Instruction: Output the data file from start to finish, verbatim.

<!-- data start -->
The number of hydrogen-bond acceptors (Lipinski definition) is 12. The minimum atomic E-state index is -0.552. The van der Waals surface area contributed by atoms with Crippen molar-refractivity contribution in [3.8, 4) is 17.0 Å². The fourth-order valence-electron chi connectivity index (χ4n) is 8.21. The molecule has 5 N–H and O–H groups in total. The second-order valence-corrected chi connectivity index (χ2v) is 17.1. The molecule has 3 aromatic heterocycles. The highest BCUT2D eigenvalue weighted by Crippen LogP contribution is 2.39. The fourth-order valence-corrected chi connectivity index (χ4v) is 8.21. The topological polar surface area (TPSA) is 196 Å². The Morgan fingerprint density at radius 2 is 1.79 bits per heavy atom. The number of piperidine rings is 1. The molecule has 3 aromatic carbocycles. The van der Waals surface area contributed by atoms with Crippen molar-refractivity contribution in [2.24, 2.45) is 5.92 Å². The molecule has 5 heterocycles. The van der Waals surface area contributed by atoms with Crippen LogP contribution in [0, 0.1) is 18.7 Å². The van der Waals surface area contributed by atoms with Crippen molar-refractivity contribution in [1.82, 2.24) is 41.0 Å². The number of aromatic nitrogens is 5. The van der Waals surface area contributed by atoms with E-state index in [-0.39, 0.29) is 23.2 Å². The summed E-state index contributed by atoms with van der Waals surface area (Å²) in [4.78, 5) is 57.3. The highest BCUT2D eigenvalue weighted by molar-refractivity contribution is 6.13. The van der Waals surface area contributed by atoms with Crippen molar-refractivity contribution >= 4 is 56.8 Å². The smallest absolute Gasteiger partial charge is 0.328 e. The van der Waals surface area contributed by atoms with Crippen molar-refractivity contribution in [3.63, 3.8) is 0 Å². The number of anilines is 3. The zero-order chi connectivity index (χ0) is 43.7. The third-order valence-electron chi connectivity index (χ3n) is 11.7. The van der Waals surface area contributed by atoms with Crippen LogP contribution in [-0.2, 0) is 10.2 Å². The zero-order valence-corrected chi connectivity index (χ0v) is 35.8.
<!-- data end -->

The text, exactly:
The number of hydrogen-bond acceptors (Lipinski definition) is 12. The minimum atomic E-state index is -0.552. The van der Waals surface area contributed by atoms with Crippen molar-refractivity contribution in [3.8, 4) is 17.0 Å². The fourth-order valence-electron chi connectivity index (χ4n) is 8.21. The molecule has 5 N–H and O–H groups in total. The second-order valence-corrected chi connectivity index (χ2v) is 17.1. The molecule has 3 aromatic heterocycles. The highest BCUT2D eigenvalue weighted by Crippen LogP contribution is 2.39. The fourth-order valence-corrected chi connectivity index (χ4v) is 8.21. The topological polar surface area (TPSA) is 196 Å². The Morgan fingerprint density at radius 2 is 1.79 bits per heavy atom. The number of piperidine rings is 1. The molecule has 3 aromatic carbocycles. The van der Waals surface area contributed by atoms with Crippen molar-refractivity contribution in [2.24, 2.45) is 5.92 Å². The molecule has 5 heterocycles. The van der Waals surface area contributed by atoms with Crippen LogP contribution in [0, 0.1) is 18.7 Å². The van der Waals surface area contributed by atoms with Crippen molar-refractivity contribution in [1.82, 2.24) is 41.0 Å². The number of aromatic nitrogens is 5. The van der Waals surface area contributed by atoms with E-state index in [-0.39, 0.29) is 23.2 Å². The summed E-state index contributed by atoms with van der Waals surface area (Å²) in [4.78, 5) is 57.3. The highest BCUT2D eigenvalue weighted by molar-refractivity contribution is 6.13. The van der Waals surface area contributed by atoms with Crippen molar-refractivity contribution >= 4 is 56.8 Å². The smallest absolute Gasteiger partial charge is 0.328 e. The van der Waals surface area contributed by atoms with Crippen molar-refractivity contribution in [3.63, 3.8) is 0 Å². The number of anilines is 3. The zero-order chi connectivity index (χ0) is 43.7. The third-order valence-electron chi connectivity index (χ3n) is 11.7. The van der Waals surface area contributed by atoms with Crippen LogP contribution in [-0.2, 0) is 10.2 Å². The zero-order valence-corrected chi connectivity index (χ0v) is 35.8.